The teacher attempted to defend the use of the offensive term before changing the subject, according to students.
A University of Oklahoma professor is under fire for allegedly comparing a popular ageist insult with a racial slur during a class on Tuesday.
Peter Gade, director of graduate studies at the university's Gaylord College of Journalism and Mass Communication, was responding to a student's suggestion that older journalists need to keep up with the younger generation, which Grade said was the equivalent of saying "Ok boomer," according to the school's student newspaper OU Daily.
The article said the "class broke into light laughter" before the lecture took an unexpected turn.
"Calling someone a boomer is like calling someone a n--ger," Gade told the class, according to the newspaper, which said some of its staffers were in the room when the incident occurred.
OU Daily's assistant culture editor Molly Kruse said she called out his use of the offensive word, which he attempted to defend before changing the subject, according to the article.
The dean of Gaylord college, Ed Kelley, met with students following the class.
"I'm not sure that [type of language] does [have a place in the classroom]" Kelley said, according to the paper. "Perhaps it did once upon a time. Perhaps he was using it as an educational tool. We have no record at all of Dr. Gade, a distinguished professor who's been on the faculty here for more than 20 years, of him ever using this term, much less any kind of other racially inflamed language."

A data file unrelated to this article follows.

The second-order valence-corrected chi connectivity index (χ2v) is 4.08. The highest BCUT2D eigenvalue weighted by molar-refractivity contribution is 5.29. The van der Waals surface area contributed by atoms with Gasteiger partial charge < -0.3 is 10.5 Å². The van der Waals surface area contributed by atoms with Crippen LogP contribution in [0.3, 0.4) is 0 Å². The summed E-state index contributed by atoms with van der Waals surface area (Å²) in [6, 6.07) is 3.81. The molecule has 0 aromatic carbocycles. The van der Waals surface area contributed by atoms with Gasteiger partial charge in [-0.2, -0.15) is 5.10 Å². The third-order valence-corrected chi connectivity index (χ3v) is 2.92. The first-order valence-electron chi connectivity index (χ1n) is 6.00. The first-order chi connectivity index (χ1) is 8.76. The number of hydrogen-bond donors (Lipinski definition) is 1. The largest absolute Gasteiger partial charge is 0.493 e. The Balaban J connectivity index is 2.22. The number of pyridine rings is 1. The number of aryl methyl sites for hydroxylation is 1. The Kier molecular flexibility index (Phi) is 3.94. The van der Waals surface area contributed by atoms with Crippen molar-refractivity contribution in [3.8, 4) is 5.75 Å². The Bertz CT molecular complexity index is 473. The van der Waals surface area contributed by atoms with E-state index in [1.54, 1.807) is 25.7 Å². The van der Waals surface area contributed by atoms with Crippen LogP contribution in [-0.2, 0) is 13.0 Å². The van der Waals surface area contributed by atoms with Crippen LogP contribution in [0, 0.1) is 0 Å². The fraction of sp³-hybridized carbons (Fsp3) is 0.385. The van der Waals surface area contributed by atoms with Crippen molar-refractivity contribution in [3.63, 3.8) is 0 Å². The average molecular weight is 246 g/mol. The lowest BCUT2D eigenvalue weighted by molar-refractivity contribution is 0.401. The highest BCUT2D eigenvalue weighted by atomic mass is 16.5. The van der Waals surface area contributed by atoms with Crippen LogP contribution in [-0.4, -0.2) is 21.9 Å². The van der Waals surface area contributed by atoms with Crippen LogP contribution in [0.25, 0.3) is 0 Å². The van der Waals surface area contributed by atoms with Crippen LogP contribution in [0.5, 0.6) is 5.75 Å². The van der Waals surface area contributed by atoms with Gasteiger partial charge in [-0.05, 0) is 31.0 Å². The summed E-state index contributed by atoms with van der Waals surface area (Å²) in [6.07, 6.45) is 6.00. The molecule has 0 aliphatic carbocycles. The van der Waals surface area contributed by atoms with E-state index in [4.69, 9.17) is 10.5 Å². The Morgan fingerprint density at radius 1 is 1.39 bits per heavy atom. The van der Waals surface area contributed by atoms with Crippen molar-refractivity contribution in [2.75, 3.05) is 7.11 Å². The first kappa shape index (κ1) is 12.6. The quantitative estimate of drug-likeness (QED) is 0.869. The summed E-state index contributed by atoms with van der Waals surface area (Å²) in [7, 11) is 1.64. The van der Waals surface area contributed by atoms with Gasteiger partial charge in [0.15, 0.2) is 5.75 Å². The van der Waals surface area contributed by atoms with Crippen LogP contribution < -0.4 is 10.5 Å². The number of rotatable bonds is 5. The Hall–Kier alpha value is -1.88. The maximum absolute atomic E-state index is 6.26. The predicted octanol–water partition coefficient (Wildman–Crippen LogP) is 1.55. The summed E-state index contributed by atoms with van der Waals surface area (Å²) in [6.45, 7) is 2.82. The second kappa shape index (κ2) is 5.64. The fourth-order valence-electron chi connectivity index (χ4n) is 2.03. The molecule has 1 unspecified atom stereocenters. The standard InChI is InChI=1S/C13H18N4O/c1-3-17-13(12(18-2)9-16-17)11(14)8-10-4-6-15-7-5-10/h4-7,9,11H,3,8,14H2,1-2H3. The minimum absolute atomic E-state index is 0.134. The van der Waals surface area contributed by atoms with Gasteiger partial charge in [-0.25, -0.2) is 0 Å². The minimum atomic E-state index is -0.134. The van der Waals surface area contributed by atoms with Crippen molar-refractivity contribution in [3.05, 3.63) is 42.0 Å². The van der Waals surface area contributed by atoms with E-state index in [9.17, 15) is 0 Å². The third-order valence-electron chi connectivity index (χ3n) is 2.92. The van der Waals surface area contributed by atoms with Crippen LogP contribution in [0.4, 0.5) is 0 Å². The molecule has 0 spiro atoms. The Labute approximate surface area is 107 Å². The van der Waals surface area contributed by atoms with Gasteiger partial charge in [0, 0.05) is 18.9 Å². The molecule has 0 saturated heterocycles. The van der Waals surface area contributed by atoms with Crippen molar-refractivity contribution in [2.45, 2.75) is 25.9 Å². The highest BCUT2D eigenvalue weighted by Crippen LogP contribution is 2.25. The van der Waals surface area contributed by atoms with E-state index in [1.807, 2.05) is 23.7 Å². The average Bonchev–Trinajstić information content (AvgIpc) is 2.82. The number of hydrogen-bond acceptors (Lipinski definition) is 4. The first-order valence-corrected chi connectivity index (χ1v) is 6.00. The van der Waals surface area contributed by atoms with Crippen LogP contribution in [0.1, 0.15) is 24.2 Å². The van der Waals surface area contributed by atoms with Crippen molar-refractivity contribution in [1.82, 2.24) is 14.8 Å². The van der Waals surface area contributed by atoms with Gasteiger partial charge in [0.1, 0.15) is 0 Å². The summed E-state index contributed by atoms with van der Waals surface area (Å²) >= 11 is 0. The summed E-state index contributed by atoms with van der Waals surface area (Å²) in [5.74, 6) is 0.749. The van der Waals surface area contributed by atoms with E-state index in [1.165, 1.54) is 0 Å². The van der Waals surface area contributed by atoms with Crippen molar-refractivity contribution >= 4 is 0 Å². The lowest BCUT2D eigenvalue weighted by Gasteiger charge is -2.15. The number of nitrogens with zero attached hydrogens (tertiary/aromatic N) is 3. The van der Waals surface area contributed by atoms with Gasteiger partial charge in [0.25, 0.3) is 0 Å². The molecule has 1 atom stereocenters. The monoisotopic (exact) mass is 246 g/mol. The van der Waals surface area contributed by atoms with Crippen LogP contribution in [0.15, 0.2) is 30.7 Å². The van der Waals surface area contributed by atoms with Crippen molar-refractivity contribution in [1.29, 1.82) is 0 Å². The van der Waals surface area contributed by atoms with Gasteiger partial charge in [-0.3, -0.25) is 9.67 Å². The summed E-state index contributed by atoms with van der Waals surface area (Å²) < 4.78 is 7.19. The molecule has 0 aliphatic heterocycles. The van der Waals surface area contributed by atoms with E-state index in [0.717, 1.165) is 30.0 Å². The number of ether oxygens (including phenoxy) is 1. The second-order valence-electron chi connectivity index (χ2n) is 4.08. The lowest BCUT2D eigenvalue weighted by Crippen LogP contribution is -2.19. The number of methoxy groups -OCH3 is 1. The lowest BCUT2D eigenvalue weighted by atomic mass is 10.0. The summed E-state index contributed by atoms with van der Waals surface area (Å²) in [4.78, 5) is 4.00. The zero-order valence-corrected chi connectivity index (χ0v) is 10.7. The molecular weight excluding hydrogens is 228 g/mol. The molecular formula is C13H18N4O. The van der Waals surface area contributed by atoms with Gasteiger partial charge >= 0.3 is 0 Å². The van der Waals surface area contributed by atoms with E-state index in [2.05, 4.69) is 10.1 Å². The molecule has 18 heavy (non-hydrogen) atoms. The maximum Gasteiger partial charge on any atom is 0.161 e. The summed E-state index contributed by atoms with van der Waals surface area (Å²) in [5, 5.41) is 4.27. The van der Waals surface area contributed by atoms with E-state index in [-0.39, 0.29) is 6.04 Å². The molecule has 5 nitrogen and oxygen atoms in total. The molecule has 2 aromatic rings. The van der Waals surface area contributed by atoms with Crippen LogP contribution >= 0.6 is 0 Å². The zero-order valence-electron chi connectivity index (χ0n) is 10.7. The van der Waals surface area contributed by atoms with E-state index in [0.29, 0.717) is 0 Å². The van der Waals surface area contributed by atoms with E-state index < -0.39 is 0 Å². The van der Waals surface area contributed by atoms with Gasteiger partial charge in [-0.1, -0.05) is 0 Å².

Some students told Kelley they would not be returning to the class. He said the faculty will gather more information to determine the next steps, according to the article.
"We wanted to hear from (the students) exactly, not only what was said, but in the context what was said. And then just importantly, their reaction to what was said," Kelley said. "We also are going to reach out today and try to talk to the African American students who are in the class. We want to get their perspective as well, if they want to share with us, and they don't have to."
The university interim president, Joseph Harroz Jr., released a statement condemning Gade's actions.
“Today a professor stated in his senior journalism class that there is an equivalence between the offensiveness of 'OK, Boomer' and the use of the 'N-word,' using the actual word itself. While the professor's comments are protected by the First Amendment and academic freedom, his comment and word choice are fundamentally offensive and wrong," read the statement.
"The use of the most offensive word, by a person in a position of authority, hurt and minimized those in the classroom and beyond. Our University must serve as an example to our society of both freedom of expression and understanding and tolerance. His words today failed to meet this standard. #WeAre speaks for our community; his words today do not,” the statement concluded.
"I realize the word was hurtful and infuses the racial divisions of our country, past and present," the professor wrote, according to the paper. "Use of the word is inappropriate in any -- especially educational -- settings."
The term "ok boomer" has become a viral sensation among millennials and Generation Z, as it claims to call out the perceived notion that Baby Boomers are out of touch and have condescending attitudes towards teenagers and young adults.
"It isn't intended in the malicious way that 'snowflake' is aimed at younger generations," Hannah Hill, 20, said of the phrase in an interview with NBC News in October. "It's a funny way the younger people can laugh off the entitlement of some baby boomers. It is a humorous way to say 'OK, whatever' and move on with our lives."